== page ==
Michael Olin, Ph.D., Assistant Professor, Division of Pediatric Hematology/Oncology, Department of Pediatrics, University of Minnesota Medical School, began by stating that in his recent studies, something appeared to be secreting CD200 (a type-1 glycoprotein) in order to suppress the powerful immunosuppressive response induced by glioma tumor cells. He hypothesized that this might be being done by exosomes and he is currently pursuing an investigation of this possibility with the hope that it might lead to identification of a therapeutic suppressor of the immune suppression induced by glioma and other tumor cells. Initially, his group had sought to determine if GL261 glioma-derived exosomes could inhibit the ability to mount an antigen-specific immune response in tumor-draining lymph nodes. Non-tumor-bearing mice were primed with OVA + Poly:ICLC +/- GL261-derived exosomes. In these experiments, inoculation with tumor-derived exosomes significantly suppressed an OVA-specific T-cell expansion and cytokine production. Additional experiments revealed that exosome activation was toll-like receptor (TLR)-mediated, potentially working through inflammasomes. The same response was observed in human glioma-derived exosomes. In addition, these responses were restricted as tumor-derived exosomes elicelicited them and non-tumor-derived exosomes did not. Based on these results, Dr. Olin and his group hypothesize that tumor-derived exosomes serve as a mechanism or immune suppression inhibiting the ability of the immune system to respond to neoplasms.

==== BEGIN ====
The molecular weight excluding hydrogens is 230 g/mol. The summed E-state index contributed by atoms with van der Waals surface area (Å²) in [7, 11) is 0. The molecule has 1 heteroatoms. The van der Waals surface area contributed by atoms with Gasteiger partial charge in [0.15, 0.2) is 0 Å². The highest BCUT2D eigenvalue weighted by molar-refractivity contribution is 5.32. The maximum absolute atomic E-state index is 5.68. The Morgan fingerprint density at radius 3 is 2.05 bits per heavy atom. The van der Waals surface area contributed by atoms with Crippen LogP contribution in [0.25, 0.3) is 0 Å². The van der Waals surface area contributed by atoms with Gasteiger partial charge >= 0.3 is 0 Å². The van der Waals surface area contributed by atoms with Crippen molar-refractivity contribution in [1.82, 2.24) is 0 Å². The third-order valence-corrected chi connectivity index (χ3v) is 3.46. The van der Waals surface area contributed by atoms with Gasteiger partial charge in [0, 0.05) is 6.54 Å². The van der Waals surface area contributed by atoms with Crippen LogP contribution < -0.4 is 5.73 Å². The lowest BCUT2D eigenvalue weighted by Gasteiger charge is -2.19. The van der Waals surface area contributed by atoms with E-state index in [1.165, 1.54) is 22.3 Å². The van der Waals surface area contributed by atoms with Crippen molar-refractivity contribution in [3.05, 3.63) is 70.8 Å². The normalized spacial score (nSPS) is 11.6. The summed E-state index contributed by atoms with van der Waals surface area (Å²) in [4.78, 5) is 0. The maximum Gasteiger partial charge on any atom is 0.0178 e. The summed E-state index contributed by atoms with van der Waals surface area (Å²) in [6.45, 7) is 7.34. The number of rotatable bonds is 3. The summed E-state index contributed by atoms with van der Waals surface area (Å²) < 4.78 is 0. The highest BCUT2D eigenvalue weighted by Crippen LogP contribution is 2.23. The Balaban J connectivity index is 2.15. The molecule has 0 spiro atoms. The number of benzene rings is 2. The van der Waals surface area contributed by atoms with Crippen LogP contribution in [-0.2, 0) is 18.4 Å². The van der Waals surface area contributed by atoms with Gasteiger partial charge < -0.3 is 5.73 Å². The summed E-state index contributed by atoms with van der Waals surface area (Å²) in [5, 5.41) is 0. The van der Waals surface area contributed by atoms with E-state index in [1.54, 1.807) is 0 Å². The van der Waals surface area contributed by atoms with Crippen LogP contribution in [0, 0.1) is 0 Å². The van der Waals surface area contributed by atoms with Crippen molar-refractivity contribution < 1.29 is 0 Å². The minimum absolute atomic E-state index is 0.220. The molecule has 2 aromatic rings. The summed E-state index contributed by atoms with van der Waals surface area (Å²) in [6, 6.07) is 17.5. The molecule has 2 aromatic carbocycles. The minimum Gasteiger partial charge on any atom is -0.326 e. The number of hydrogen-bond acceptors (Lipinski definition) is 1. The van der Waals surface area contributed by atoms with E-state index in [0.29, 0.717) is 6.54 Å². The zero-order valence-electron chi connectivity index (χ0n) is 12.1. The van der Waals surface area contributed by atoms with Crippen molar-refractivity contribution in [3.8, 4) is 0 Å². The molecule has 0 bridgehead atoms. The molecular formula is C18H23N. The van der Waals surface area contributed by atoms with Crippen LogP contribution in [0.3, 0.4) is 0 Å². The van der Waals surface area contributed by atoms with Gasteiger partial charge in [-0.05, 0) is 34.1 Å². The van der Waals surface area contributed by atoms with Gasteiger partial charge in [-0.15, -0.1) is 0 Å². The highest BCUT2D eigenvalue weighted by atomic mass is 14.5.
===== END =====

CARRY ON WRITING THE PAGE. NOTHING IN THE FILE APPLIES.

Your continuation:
Reactive Oxygen Species, Exosomes, and Adult Cardiac Myocytes